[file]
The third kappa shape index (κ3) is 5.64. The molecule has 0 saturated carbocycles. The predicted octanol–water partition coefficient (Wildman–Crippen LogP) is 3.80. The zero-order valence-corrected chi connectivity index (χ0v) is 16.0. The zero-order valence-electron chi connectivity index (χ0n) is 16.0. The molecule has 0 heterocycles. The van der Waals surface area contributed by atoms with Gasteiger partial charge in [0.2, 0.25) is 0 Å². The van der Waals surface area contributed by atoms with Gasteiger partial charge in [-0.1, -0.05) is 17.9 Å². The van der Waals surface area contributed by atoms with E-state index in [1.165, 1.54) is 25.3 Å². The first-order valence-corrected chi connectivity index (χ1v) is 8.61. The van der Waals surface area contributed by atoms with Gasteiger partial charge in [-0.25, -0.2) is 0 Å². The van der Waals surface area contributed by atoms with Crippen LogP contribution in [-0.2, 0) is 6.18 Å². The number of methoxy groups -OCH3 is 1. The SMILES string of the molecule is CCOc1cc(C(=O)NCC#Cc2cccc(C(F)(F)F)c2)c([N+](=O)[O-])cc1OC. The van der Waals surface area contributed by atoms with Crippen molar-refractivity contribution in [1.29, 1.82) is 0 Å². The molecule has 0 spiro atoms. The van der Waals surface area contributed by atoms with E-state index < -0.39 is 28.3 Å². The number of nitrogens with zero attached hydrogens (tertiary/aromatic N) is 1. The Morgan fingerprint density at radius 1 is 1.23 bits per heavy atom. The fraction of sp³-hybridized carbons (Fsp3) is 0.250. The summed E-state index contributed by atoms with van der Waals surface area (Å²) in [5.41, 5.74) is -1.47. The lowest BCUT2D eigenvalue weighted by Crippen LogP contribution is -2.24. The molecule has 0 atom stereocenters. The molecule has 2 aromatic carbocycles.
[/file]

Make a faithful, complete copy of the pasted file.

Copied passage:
The third kappa shape index (κ3) is 5.64. The molecule has 0 saturated carbocycles. The predicted octanol–water partition coefficient (Wildman–Crippen LogP) is 3.80. The zero-order valence-corrected chi connectivity index (χ0v) is 16.0. The zero-order valence-electron chi connectivity index (χ0n) is 16.0. The molecule has 0 heterocycles. The van der Waals surface area contributed by atoms with Gasteiger partial charge in [0.2, 0.25) is 0 Å². The van der Waals surface area contributed by atoms with Gasteiger partial charge in [-0.1, -0.05) is 17.9 Å². The van der Waals surface area contributed by atoms with E-state index in [1.165, 1.54) is 25.3 Å². The first-order valence-corrected chi connectivity index (χ1v) is 8.61. The van der Waals surface area contributed by atoms with Gasteiger partial charge in [-0.25, -0.2) is 0 Å². The van der Waals surface area contributed by atoms with Crippen LogP contribution in [-0.2, 0) is 6.18 Å². The number of methoxy groups -OCH3 is 1. The SMILES string of the molecule is CCOc1cc(C(=O)NCC#Cc2cccc(C(F)(F)F)c2)c([N+](=O)[O-])cc1OC. The van der Waals surface area contributed by atoms with Crippen molar-refractivity contribution in [1.29, 1.82) is 0 Å². The molecule has 0 spiro atoms. The van der Waals surface area contributed by atoms with E-state index < -0.39 is 28.3 Å². The number of nitrogens with zero attached hydrogens (tertiary/aromatic N) is 1. The Morgan fingerprint density at radius 1 is 1.23 bits per heavy atom. The fraction of sp³-hybridized carbons (Fsp3) is 0.250. The summed E-state index contributed by atoms with van der Waals surface area (Å²) in [5.41, 5.74) is -1.47. The lowest BCUT2D eigenvalue weighted by Crippen LogP contribution is -2.24. The molecule has 0 atom stereocenters. The molecule has 2 aromatic carbocycles.